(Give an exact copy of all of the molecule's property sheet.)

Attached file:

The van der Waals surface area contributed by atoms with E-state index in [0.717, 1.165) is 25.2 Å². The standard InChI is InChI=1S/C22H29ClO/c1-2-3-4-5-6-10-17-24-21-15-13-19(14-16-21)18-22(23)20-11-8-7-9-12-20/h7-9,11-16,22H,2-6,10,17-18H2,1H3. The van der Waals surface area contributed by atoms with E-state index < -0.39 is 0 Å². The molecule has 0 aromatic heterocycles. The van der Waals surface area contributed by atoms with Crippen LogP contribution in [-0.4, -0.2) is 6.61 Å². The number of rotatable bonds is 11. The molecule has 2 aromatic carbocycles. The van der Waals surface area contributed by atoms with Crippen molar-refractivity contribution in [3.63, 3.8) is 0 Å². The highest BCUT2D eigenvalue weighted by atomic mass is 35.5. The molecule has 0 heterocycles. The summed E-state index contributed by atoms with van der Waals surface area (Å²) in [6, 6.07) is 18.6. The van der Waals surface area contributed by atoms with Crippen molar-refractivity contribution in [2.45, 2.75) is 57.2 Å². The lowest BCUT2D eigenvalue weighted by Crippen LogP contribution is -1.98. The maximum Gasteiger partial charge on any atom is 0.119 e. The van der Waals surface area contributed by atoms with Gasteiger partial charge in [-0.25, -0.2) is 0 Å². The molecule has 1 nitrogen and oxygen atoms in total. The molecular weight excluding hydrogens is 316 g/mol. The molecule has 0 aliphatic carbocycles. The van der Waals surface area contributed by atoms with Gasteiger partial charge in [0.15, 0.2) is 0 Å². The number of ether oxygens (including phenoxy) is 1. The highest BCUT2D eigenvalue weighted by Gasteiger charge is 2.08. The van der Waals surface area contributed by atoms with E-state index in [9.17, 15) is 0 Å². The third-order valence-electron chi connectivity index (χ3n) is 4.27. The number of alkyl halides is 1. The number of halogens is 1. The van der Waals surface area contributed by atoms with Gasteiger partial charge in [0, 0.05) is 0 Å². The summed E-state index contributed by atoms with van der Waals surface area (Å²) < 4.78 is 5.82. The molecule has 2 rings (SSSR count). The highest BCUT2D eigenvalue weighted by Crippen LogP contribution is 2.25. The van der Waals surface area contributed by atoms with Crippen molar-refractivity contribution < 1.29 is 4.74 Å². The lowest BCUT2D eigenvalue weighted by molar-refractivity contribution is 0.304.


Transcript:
The van der Waals surface area contributed by atoms with E-state index in [0.717, 1.165) is 25.2 Å². The standard InChI is InChI=1S/C22H29ClO/c1-2-3-4-5-6-10-17-24-21-15-13-19(14-16-21)18-22(23)20-11-8-7-9-12-20/h7-9,11-16,22H,2-6,10,17-18H2,1H3. The van der Waals surface area contributed by atoms with E-state index < -0.39 is 0 Å². The molecule has 0 aromatic heterocycles. The van der Waals surface area contributed by atoms with Crippen LogP contribution in [-0.4, -0.2) is 6.61 Å². The number of rotatable bonds is 11. The molecule has 2 aromatic carbocycles. The van der Waals surface area contributed by atoms with Crippen molar-refractivity contribution in [3.63, 3.8) is 0 Å². The highest BCUT2D eigenvalue weighted by atomic mass is 35.5. The molecule has 0 heterocycles. The summed E-state index contributed by atoms with van der Waals surface area (Å²) in [6, 6.07) is 18.6. The van der Waals surface area contributed by atoms with Crippen molar-refractivity contribution in [2.45, 2.75) is 57.2 Å². The lowest BCUT2D eigenvalue weighted by Crippen LogP contribution is -1.98. The maximum Gasteiger partial charge on any atom is 0.119 e. The van der Waals surface area contributed by atoms with Gasteiger partial charge in [-0.25, -0.2) is 0 Å². The molecule has 1 nitrogen and oxygen atoms in total. The molecular weight excluding hydrogens is 316 g/mol. The molecule has 0 aliphatic carbocycles. The van der Waals surface area contributed by atoms with Gasteiger partial charge in [0.15, 0.2) is 0 Å². The number of ether oxygens (including phenoxy) is 1. The highest BCUT2D eigenvalue weighted by Gasteiger charge is 2.08. The van der Waals surface area contributed by atoms with E-state index in [9.17, 15) is 0 Å². The third-order valence-electron chi connectivity index (χ3n) is 4.27. The number of alkyl halides is 1. The number of halogens is 1. The van der Waals surface area contributed by atoms with Gasteiger partial charge in [0, 0.05) is 0 Å². The summed E-state index contributed by atoms with van der Waals surface area (Å²) < 4.78 is 5.82. The molecule has 2 rings (SSSR count). The highest BCUT2D eigenvalue weighted by Crippen LogP contribution is 2.25. The van der Waals surface area contributed by atoms with Crippen molar-refractivity contribution < 1.29 is 4.74 Å². The lowest BCUT2D eigenvalue weighted by molar-refractivity contribution is 0.304.